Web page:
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Ems Coombes - disability arts online
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The birth of Strictly Collaborative / 1 February 2011

Strictly Collaborative in rehearsal

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I had never worked with any disabled people. But then I found myself a disabled person. I found it difficult to understand why people didn't know how to react to me once I had become a disabled person.

I also found it really frustrating and thought it was a shame because I couldn’t see why that would be. It makes no sense to me why we’ve been – we’ve been sort of kept in our own environments and not brought together. So that we know – we know how we each other works.

And I went to the Barbican Theatre in Plymouth. And I said to them, “Look, I’ve been trained at Dartington.” And I told them the issue with the benefits. And the fact that I was a creative person and I had no outlet for it. And I told them also about the disability. And Sheila Snellgrove, the director of the Barbican Theatre, said to me, “You have to go away and you have to come back to me with one idea.”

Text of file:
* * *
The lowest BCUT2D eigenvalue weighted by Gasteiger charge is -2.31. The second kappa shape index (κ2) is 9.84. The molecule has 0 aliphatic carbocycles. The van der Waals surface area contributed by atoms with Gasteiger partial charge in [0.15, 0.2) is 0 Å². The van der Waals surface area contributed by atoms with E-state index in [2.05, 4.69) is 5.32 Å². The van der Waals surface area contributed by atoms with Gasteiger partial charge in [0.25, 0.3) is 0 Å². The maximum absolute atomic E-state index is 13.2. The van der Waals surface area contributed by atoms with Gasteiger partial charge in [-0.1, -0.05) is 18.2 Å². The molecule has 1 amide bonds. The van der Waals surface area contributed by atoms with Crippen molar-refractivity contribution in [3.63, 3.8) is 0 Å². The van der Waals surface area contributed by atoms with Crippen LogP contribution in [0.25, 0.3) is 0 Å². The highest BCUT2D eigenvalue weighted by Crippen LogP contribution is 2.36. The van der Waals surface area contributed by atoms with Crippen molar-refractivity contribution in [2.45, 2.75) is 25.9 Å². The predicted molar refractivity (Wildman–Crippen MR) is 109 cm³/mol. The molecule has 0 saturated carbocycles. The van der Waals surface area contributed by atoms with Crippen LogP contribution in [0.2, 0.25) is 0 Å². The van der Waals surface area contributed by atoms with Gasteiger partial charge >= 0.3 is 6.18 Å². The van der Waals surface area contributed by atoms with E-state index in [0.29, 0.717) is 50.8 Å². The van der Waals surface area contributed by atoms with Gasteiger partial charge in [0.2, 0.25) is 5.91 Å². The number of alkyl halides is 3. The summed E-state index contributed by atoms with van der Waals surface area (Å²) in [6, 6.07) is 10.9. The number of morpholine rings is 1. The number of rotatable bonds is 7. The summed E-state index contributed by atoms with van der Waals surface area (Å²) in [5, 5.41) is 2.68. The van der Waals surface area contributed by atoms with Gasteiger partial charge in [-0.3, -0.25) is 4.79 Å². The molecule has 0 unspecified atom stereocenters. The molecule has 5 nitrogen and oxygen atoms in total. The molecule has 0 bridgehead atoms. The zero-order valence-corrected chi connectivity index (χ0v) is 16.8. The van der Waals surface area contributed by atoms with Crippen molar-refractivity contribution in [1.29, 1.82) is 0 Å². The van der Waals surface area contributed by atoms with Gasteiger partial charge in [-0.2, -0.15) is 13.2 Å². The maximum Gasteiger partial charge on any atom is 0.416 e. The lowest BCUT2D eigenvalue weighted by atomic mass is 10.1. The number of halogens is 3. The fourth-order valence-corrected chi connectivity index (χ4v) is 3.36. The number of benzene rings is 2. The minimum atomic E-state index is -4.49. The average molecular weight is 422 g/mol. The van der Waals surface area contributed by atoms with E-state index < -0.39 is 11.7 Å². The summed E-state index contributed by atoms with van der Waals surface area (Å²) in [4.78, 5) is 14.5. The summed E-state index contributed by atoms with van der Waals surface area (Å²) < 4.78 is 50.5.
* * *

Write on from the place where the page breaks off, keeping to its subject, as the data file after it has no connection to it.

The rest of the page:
And I went a way that night and thought, “What do I want out of my career?” Or, “What do I want out of life?” You know, what is this thing that I need. And it was integration. It was – I needed there to be some sort of level playing field for both disabled and non-disabled people to work in a safe, creative environment where they could create a voice. And that’s how Strictly Collaborative came about.

But at first, I thought it was just going to be a drama group. And as I looked around on the internet and everything for a similar model, I realised that there was nothing. You know, from Bristol downwards, I couldn’t find a theatre group that was inclusive. Strictly inclusive. There wasn’t a non-disabled group around to let disabled people in, if they wanted to join.

Because they don’t advertise themsleves as being integrated. You know, disabled people do not look at what they have going on and think, “This is a place for us.” They go, “Oh, it’s for non-disabled people. So I thought this has got to happen and it became a company and not just a group.

People – disabled people need to know that it is for them. Yes? But non-disabled still need to know that it is for them as well. So inclusive, not integrated. Integrated is not disabled-led. See, I’ve done my research on this. Integrated isn’t disabled-led. Inclusive means it is a disabled-led inclusive group. And Strictly Collaborative, because it’s strictly collaborative.

There is no inclusivity in Plymouth. And even though I’ve also found out that a lot of people say that they are sort of integrated or inclusive, you know, “Oh, we would – we would let disabled people in.” Like, well, that’s fair enough. But it’s not inclusive. If it was inclusive, you’d have – you wouldn’t just have one disabled person. You would openly be inviting people in so that they know that they are welcome.